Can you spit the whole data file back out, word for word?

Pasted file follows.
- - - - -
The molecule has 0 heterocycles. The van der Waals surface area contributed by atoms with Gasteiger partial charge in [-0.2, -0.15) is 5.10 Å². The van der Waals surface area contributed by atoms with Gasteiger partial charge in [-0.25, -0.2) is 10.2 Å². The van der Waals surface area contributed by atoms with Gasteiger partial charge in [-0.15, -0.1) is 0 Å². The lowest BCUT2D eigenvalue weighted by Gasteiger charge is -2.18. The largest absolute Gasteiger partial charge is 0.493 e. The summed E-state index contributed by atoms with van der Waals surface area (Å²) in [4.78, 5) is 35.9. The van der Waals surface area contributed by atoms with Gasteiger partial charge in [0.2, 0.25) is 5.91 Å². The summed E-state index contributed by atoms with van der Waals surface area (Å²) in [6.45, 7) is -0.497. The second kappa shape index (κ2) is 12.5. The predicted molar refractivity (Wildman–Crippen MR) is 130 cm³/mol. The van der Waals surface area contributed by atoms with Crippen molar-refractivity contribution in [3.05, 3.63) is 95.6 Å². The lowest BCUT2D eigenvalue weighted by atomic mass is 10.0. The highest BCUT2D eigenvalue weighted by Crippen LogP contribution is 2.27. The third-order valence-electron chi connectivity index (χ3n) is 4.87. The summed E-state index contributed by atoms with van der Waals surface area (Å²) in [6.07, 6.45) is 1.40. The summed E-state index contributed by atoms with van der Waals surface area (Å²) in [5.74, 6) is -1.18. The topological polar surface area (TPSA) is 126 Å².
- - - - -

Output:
The molecule has 0 heterocycles. The van der Waals surface area contributed by atoms with Gasteiger partial charge in [-0.2, -0.15) is 5.10 Å². The van der Waals surface area contributed by atoms with Gasteiger partial charge in [-0.25, -0.2) is 10.2 Å². The van der Waals surface area contributed by atoms with Gasteiger partial charge in [-0.15, -0.1) is 0 Å². The lowest BCUT2D eigenvalue weighted by Gasteiger charge is -2.18. The largest absolute Gasteiger partial charge is 0.493 e. The summed E-state index contributed by atoms with van der Waals surface area (Å²) in [4.78, 5) is 35.9. The van der Waals surface area contributed by atoms with Gasteiger partial charge in [0.2, 0.25) is 5.91 Å². The summed E-state index contributed by atoms with van der Waals surface area (Å²) in [6.45, 7) is -0.497. The second kappa shape index (κ2) is 12.5. The predicted molar refractivity (Wildman–Crippen MR) is 130 cm³/mol. The van der Waals surface area contributed by atoms with Crippen molar-refractivity contribution in [3.05, 3.63) is 95.6 Å². The lowest BCUT2D eigenvalue weighted by atomic mass is 10.0. The highest BCUT2D eigenvalue weighted by Crippen LogP contribution is 2.27. The third-order valence-electron chi connectivity index (χ3n) is 4.87. The summed E-state index contributed by atoms with van der Waals surface area (Å²) in [6.07, 6.45) is 1.40. The summed E-state index contributed by atoms with van der Waals surface area (Å²) in [5.74, 6) is -1.18. The topological polar surface area (TPSA) is 126 Å².